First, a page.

Talking El-Zakzaky Out Of Controversy, By Ade Ilemobade
I am not a Jurist and I do not claim to have professional competence on legal matters. However, nothing prevents me from poking my philosophical proboscis into the analysis of fundamental issues within the purview of human rights architecture as regards preventive detention in Nigeria and El-Zakyzaky’s case is instructive as a starting point to flesh out this contentious, controversial methodology of protecting and preserving public interest or national security.
My intention here is to avoid unnecessary legal terminologies or cumbersome definitions in other to present a vivid clarification of my position to support preventive detention specifically in the case of El-Zakyzaky to forstall the disintergration of public order given the antecedents of IMN leadership and the delicate intra-religious hegemonic warfare between Shiites and Sunnis in Northern Nigeria not forgetting the unfortunate incident in Kaduna leading to death and wanton destruction of properties.
To preventively detain an individual is to take away his/her freedom and liberty using executive administrative order where and when circumstances come up needing such action either with the aim of protecting national security and public order or protecting the individual in question from harm. It is important to note here that no requirement of previous conviction is a precondition neither is it a necessary condition that the individual being preventively detained has committed any offence at the moment of detention rather certain antecedents of such person not necessarily legal conviction might be enough justification for such detention without trial because of the potentiality of such individual constituting national security threat.
I want to emphasize again that the most important element of justification in respect of preventive detention can be suspicion or reasonable probability. Therefore, the necessariness of previous criminal conviction based on legal evidence is of no significance. The need here is to pre-emptively stop the perpetration of action and event that can be injurious to public security and the release of El-Zakyzaky from detention in my view can probably lead to event that is injurious to public safety and a threat to national security given the state of health or medical condition of the Man since the Kaduna Shiites versus Nigerian Army confrontation.
You may disagree with me given the above explanation but the information available to me suggests that the Man El-Zakyzaky is better protected in government custody and really preventive detention is not explicitly rejected in the Nigerian constitution because there are situations wherein an individual can be detained for up to three months pending arraignment before a competent court but that is when there is a criminal charge(s) against such individual. However, in El-Zakyzaky’s case there are no charges and the constitution is silent on that because it is a matter that concerns national security beyond the purview of what the drafters of the constitution anticipated as regards the jurisdiction of the court in such cases wherein executive administrative orders predominate.
The interpretation of the Nigerian constitution in its ordinariness without imputing any externalities beyond what it means under the rubric fundamental rights has some similarities and same scenario just like what is observable in international human rights law in practice. This is so because the standard practice locally and internationally has being to use national security or public interest arguments to justify preventive detention and the international community has been finding it difficult to condemn the practice. Guantanamo, Abu Ghraib anti terrorism practices of the United State of America is instructive here.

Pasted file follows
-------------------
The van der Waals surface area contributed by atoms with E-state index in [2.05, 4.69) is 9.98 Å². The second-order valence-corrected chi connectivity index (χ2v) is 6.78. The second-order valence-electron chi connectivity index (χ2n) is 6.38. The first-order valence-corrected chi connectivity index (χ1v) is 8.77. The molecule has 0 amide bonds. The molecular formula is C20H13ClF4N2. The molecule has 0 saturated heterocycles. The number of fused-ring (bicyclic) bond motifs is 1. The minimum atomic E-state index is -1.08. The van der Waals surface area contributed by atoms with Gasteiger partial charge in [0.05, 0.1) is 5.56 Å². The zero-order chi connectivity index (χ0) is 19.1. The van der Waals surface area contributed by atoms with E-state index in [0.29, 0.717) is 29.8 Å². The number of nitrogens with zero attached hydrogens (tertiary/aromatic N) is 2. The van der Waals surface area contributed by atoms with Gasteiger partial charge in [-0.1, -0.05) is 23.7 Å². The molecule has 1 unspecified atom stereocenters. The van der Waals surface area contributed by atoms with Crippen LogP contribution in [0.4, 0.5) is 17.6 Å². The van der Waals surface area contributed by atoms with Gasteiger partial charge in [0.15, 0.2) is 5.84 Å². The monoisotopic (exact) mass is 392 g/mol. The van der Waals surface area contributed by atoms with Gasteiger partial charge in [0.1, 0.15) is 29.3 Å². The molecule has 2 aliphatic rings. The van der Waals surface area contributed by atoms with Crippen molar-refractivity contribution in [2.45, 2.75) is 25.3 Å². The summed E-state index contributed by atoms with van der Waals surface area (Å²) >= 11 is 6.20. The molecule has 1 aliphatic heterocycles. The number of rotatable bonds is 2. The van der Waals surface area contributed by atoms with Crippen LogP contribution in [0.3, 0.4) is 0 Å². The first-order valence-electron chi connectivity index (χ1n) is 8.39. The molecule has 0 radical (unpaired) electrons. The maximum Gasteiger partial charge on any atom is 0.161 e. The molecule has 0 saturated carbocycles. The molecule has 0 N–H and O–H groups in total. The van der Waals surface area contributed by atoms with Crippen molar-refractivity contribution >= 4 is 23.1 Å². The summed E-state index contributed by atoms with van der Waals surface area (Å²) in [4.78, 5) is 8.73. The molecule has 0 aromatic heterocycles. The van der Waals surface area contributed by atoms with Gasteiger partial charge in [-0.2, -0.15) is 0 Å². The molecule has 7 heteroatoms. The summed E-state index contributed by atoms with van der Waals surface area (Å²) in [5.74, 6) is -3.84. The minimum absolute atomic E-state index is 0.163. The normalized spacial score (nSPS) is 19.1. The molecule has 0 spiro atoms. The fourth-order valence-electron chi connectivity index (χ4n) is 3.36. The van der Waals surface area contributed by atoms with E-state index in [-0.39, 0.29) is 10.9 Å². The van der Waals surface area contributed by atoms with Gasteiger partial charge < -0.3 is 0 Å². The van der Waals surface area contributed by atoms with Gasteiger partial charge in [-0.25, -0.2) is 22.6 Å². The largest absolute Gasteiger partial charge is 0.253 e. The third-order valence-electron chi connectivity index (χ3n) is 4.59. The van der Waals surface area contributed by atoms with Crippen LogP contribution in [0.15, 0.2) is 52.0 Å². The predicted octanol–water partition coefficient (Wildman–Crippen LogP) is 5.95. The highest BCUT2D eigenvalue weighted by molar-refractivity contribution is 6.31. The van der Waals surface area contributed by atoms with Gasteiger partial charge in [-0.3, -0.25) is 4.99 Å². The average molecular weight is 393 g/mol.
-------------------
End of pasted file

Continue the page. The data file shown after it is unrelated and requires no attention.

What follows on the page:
Those chanting that preventive detention is anti-democratic must do a rethink in the light of the above because it does not matter anymore whether the institutions or governments enforcing such detention are democratic or dictatorial neither is the rule of law a panacea to stopping the application of preventive mechanism of detention in so far as there are provisions or lacks in their legal statute that allowed or not explicitly disallowed preventive detention so any attempt to hide under any claim that a democratic country cannot and should not preventively detained people is Ignoratio elenchi.
The issue here is whether there is a threat to national security and public order and if/when the answer is in the affirmative which I believe it is coupled with the awareness that Nigerian government entered reservation to most articles in international human rights treaty that have the effect of infringing on its interpretation of cetain provisions of state laws in national interest then the lawfulness of preventatively detaining El-Zakyzaky in the interest of national security cannot be challenged legally sucessfully.
Public interest is a higher goal of any statehood an important base of our social contract, any Nigerian can be detained using public interest as justification there are no legal requirements in contradistinction to Art 36 (5) Every person who is charged with a criminal offence shall be presumed to be innocent until he is proved guilty; which is about criminal offence, presumption of innocence and the prove of guilt but this is not the case with El-Zakyzaky he was taken into preventive detention which in my opinion has no explicit regulation in our constitution and the reasonableness of time for adjudication by a competent court does not apply in this case because there are no charges it is therefore mere academic going to court seeking relief.
El-Zakyzaky’s release may cause great public disorder Nigerian government has taken the right decision that is proportional to the end game of preventing public disintergration, disorder and threat to national security given the circumstances of the case under review.